Very nice article, Dylan. I am actually excited about this season (and not just because I would welcome a distraction from thinking incessantly about the football team). It seems as though Beilein’s teams perform well when nothing is expected of them (e.g., 2008-09), partially because he might be an adept motivator, particularly when he can harness a chip-on-the-shoulder mentality. I would be thrilled with an NIT berth, maybe with a couple of quality Big Ten wins thrown in there. I think starting next season is where hopefully the Tournament becomes a realistic destination on a perennial basis.

  • Bill

    I’m not too concerned with wins and losses.
    1: Do they play together.
    2: Do they play the right way.(Watch the football team and you will see how important this is, watch the line backers).

    3: How do they react to adversity. (Ditto)

    4: Most important in my mind-Are they having fun!

    If they can do these things I believe they will win over time. Take care of the basics and learn to compete.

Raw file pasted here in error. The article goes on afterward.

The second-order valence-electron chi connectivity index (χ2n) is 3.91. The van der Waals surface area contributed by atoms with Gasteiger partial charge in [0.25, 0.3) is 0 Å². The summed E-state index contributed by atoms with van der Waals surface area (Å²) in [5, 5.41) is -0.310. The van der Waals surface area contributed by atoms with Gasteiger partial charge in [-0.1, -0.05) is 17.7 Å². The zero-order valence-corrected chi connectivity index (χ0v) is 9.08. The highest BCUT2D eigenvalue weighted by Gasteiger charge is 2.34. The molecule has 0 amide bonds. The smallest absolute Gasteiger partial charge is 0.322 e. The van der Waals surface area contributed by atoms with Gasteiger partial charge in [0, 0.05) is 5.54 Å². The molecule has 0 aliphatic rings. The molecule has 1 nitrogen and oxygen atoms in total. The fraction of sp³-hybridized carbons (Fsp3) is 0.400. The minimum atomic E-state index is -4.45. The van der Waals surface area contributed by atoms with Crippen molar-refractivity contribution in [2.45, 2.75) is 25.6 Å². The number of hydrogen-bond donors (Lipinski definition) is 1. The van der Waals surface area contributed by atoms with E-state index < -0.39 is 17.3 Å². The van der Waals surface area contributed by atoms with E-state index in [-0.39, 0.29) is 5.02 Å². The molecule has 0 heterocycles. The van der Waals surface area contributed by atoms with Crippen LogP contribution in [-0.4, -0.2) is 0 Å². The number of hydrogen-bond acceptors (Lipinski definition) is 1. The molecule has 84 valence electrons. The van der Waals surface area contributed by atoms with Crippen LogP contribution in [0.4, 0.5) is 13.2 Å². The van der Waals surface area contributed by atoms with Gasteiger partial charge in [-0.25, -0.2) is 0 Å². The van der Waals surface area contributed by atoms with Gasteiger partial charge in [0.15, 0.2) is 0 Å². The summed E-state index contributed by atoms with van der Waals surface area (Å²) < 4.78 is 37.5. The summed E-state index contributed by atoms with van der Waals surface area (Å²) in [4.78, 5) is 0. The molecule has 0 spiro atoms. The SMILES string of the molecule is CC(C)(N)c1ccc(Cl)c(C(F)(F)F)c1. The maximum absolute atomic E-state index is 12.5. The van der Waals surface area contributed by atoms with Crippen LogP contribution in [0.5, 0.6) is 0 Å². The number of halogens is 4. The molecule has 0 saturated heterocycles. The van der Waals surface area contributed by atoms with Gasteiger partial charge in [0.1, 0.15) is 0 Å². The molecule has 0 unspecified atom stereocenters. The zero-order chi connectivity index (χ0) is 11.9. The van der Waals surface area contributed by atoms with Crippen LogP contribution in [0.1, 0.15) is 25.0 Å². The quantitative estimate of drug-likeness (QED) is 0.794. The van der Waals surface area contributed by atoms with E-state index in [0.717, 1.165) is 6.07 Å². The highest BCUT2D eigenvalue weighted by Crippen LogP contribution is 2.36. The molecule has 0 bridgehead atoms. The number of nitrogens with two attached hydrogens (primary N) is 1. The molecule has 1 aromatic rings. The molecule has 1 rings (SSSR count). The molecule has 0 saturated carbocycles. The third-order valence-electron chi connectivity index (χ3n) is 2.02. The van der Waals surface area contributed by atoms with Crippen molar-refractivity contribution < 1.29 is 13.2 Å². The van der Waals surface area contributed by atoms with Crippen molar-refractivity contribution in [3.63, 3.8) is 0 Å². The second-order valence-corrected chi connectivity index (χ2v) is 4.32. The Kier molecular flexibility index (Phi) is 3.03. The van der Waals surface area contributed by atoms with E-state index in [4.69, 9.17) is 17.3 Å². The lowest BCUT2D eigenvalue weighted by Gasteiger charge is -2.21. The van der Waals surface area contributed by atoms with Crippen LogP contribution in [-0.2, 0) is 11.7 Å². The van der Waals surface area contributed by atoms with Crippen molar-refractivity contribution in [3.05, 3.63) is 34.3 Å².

• gordie bell

    Very good, very good. I agree with so little experience coming back, we have little to go upon. I was floored when Belien said Stu is a point guard. We are going to have a completely different look this season. I think it will be pretty exciting watching the young fellas mature.

  • GregGoBlue

    Lol @Carcajous

  • ummafan

    lmao @ carcajous

    I think this year team will win more games than last years squad imo . I actually think with the added size and the assumed team chemistry that we will beat a bunch of teams we are not supposed to beat. I say in comparison we can either be like a Butler squad or a poor man’s wisconsin . I actually like our chance of succed because there are no pressure or expectations .

    We might not have a bunch of all conference type players returning but I am going with my gut feeling and say a couple players will really step up and surprise . I can see Matt Vogrich , Hardaway J.r , Evan Smot and Zach Novak stepping up and surprising . I also see daruis morris having a very productive season as well .

    I also will go out on a limb and say that we will be a better defensive team . I can’t wait for the season to get started . With our early season schedule , I can truly say that our team will have a chance to compete by the time Bigten season comes around .